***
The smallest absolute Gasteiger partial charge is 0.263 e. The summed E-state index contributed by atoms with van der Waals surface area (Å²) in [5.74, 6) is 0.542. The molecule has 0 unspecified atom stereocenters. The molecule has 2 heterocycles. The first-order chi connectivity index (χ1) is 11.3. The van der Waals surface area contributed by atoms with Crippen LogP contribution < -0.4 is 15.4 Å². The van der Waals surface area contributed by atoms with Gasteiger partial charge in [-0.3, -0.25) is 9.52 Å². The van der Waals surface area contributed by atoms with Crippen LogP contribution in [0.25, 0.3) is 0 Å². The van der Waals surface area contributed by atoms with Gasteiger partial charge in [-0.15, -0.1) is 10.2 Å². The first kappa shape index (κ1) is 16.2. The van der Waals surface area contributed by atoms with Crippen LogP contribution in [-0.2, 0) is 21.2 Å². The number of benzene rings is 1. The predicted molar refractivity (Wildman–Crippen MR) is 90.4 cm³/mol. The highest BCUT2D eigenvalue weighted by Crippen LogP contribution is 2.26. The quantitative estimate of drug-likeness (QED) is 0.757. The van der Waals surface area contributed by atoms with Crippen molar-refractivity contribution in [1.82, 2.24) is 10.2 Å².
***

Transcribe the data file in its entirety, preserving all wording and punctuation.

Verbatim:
The smallest absolute Gasteiger partial charge is 0.263 e. The summed E-state index contributed by atoms with van der Waals surface area (Å²) in [5.74, 6) is 0.542. The molecule has 0 unspecified atom stereocenters. The molecule has 2 heterocycles. The first-order chi connectivity index (χ1) is 11.3. The van der Waals surface area contributed by atoms with Crippen LogP contribution < -0.4 is 15.4 Å². The van der Waals surface area contributed by atoms with Gasteiger partial charge in [-0.3, -0.25) is 9.52 Å². The van der Waals surface area contributed by atoms with Crippen LogP contribution in [0.25, 0.3) is 0 Å². The van der Waals surface area contributed by atoms with Gasteiger partial charge in [-0.15, -0.1) is 10.2 Å². The first kappa shape index (κ1) is 16.2. The van der Waals surface area contributed by atoms with Crippen LogP contribution in [-0.2, 0) is 21.2 Å². The number of benzene rings is 1. The predicted molar refractivity (Wildman–Crippen MR) is 90.4 cm³/mol. The highest BCUT2D eigenvalue weighted by Crippen LogP contribution is 2.26. The quantitative estimate of drug-likeness (QED) is 0.757. The van der Waals surface area contributed by atoms with Crippen molar-refractivity contribution in [1.82, 2.24) is 10.2 Å².